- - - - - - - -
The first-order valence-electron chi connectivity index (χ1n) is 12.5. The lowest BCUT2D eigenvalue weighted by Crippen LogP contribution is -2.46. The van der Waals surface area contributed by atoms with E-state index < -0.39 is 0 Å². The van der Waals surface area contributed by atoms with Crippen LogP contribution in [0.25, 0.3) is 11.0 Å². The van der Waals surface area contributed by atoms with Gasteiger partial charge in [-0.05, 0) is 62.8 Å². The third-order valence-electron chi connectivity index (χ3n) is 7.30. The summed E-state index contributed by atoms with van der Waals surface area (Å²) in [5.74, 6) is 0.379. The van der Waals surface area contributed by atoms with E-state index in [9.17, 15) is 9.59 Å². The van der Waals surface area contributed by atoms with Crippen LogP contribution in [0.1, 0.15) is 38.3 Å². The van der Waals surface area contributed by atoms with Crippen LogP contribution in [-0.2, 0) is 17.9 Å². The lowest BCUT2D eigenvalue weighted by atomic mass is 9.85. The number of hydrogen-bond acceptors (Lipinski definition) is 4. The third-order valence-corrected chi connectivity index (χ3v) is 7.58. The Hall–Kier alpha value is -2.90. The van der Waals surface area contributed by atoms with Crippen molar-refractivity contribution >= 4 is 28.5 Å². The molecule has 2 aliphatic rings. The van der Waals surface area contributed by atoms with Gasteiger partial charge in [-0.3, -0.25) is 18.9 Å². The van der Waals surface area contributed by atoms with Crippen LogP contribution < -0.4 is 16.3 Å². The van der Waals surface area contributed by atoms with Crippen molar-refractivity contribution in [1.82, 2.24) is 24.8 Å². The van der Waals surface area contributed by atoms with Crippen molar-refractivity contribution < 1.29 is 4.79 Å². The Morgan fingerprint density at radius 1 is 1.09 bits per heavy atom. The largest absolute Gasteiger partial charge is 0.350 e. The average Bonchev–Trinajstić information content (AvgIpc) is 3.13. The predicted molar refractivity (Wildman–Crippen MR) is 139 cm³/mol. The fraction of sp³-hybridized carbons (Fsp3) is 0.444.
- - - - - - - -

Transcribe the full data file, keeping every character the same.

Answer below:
The first-order valence-electron chi connectivity index (χ1n) is 12.5. The lowest BCUT2D eigenvalue weighted by Crippen LogP contribution is -2.46. The van der Waals surface area contributed by atoms with E-state index < -0.39 is 0 Å². The van der Waals surface area contributed by atoms with Crippen LogP contribution in [0.25, 0.3) is 11.0 Å². The van der Waals surface area contributed by atoms with Gasteiger partial charge in [-0.05, 0) is 62.8 Å². The third-order valence-electron chi connectivity index (χ3n) is 7.30. The summed E-state index contributed by atoms with van der Waals surface area (Å²) in [5.74, 6) is 0.379. The van der Waals surface area contributed by atoms with E-state index in [9.17, 15) is 9.59 Å². The van der Waals surface area contributed by atoms with Crippen LogP contribution in [0.1, 0.15) is 38.3 Å². The van der Waals surface area contributed by atoms with Crippen LogP contribution in [-0.2, 0) is 17.9 Å². The lowest BCUT2D eigenvalue weighted by atomic mass is 9.85. The number of hydrogen-bond acceptors (Lipinski definition) is 4. The third-order valence-corrected chi connectivity index (χ3v) is 7.58. The Hall–Kier alpha value is -2.90. The van der Waals surface area contributed by atoms with Crippen molar-refractivity contribution >= 4 is 28.5 Å². The molecule has 2 aliphatic rings. The van der Waals surface area contributed by atoms with Gasteiger partial charge in [-0.3, -0.25) is 18.9 Å². The van der Waals surface area contributed by atoms with Crippen LogP contribution < -0.4 is 16.3 Å². The van der Waals surface area contributed by atoms with Crippen molar-refractivity contribution in [1.82, 2.24) is 24.8 Å². The van der Waals surface area contributed by atoms with Crippen molar-refractivity contribution < 1.29 is 4.79 Å². The Morgan fingerprint density at radius 1 is 1.09 bits per heavy atom. The largest absolute Gasteiger partial charge is 0.350 e. The average Bonchev–Trinajstić information content (AvgIpc) is 3.13. The predicted molar refractivity (Wildman–Crippen MR) is 139 cm³/mol. The fraction of sp³-hybridized carbons (Fsp3) is 0.444.